M.S. Dixie II

Zephyr Cove, Nevada | C.1994

Photo Credit: Michael Pollack

Only reachable by boat or a one-mile hike, a sumptuous “Viking” citadel sits on the shores of Emerald Bay. This mansion, touted as one of the finest examples of Scandanavian architecture in the United States, was bult by an heiress of English descent.

Hailing from Chicago, Illinois, Lora J. Knight with her first husband amassed a sizable fortune with a few railroad companies. After his passing, she married Harry French Knight, with whom she became the principal financier of Charles Lindbergh’s flight across the Altantic in 1927. While her second marriage didn’t last long, her interest in the cultures and worlds across the pond was only just beginning.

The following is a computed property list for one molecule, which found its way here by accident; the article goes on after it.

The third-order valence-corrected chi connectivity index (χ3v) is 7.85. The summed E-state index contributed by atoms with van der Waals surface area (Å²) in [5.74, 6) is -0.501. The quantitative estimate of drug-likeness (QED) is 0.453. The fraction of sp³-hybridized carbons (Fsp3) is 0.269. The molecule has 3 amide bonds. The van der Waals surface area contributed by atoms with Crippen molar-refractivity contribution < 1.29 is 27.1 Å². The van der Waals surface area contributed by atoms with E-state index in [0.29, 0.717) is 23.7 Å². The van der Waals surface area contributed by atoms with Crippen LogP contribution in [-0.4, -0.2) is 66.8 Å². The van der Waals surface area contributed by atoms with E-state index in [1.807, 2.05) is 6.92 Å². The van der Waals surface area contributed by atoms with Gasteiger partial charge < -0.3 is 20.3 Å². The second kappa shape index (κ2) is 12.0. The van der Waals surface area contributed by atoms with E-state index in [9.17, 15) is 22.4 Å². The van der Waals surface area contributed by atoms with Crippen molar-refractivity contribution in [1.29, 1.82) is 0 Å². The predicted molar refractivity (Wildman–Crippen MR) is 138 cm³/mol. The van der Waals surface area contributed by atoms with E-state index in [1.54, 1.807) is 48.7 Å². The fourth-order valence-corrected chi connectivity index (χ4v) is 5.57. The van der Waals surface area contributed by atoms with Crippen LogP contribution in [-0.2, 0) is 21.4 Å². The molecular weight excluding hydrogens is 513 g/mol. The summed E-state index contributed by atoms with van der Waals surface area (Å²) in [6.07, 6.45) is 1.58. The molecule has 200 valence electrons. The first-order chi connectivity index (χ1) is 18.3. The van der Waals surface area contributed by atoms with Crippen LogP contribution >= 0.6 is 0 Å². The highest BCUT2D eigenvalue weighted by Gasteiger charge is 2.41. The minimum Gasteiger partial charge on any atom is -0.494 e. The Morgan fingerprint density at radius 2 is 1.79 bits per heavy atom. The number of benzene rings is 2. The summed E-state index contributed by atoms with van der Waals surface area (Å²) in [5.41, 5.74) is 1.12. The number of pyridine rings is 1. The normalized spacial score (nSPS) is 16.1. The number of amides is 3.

Fascinated by Scandanavian culture, Knight hired Swedish architect Lennart Palme to design a grand home on a plot of land she purchased on Lake Tahoe. Fully committing to the idea of the project, Knight and Palme took a months-long tour of Sweden, Denmark, Finland, and Norway for inspiration. The result? The mixed stone and woodcut estate of “Vikingsholm.”

No detail was spared in the mansion’s design, as some parts of the estate were constructed without nails using old Scandanavian woodworking techniques. Containing 38 decorated rooms, the unique fantasy home served as Knight’s summer getaway for 15 years until her passing in 1945. Now a state museum, Vikingsholm serves as a public “Valhalla”—though no warrior-like acts are needed in order to gain admittance.

Written By: Seamus McMahon

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